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  • Updated 03.22.2024
  • Released 08.15.2014
  • Expires For CME 03.22.2027

Ambiguous paroxysmal events

Initial evaluation

The initial diagnosis of seizure is based on the history. If first-line treatment fails, the diagnosis is (or should be) questioned and verified. At epilepsy centers, where selected challenging patients are seen, the evaluation typically begins with video-EEG monitoring, which allows a clear diagnosis in the vast majority of cases (10; 08). Typically, video-EEG will answer the following questions:

(1) Is it epilepsy or not?
(2) If it is not epilepsy, what is it?
(3) If it is epilepsy, what type?
(4) If seizures are focal, where is the focus?

In this article, we will focus on the first two questions. Is it epilepsy or not? If it is not epilepsy, what is it? In the vast majority of cases, the question of “epilepsy or not” is easily answered, so we will focus on the relatively small proportion of situations in which, despite good EEG or video-EEG recordings, the question remains difficult to answer. We will divide “ambiguous” events into clinical and electrographic events.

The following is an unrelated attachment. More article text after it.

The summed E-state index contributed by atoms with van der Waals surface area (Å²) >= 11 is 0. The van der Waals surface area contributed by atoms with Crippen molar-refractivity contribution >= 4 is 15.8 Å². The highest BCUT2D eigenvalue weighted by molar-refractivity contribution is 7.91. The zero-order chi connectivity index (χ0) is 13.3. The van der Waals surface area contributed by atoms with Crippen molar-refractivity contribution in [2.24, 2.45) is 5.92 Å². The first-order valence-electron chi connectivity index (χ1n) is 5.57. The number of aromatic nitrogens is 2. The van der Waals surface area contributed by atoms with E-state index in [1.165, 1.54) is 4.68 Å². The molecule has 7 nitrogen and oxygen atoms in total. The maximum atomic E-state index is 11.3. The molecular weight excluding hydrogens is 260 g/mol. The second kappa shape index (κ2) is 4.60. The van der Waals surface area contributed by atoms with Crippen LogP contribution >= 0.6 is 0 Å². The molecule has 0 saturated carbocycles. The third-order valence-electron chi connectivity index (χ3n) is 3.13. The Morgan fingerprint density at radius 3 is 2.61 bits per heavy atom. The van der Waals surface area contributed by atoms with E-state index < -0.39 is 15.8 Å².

Cell phone videos can be particularly helpful at clarifying ambiguous events, and studies have shown excellent diagnostic value (27; 02).

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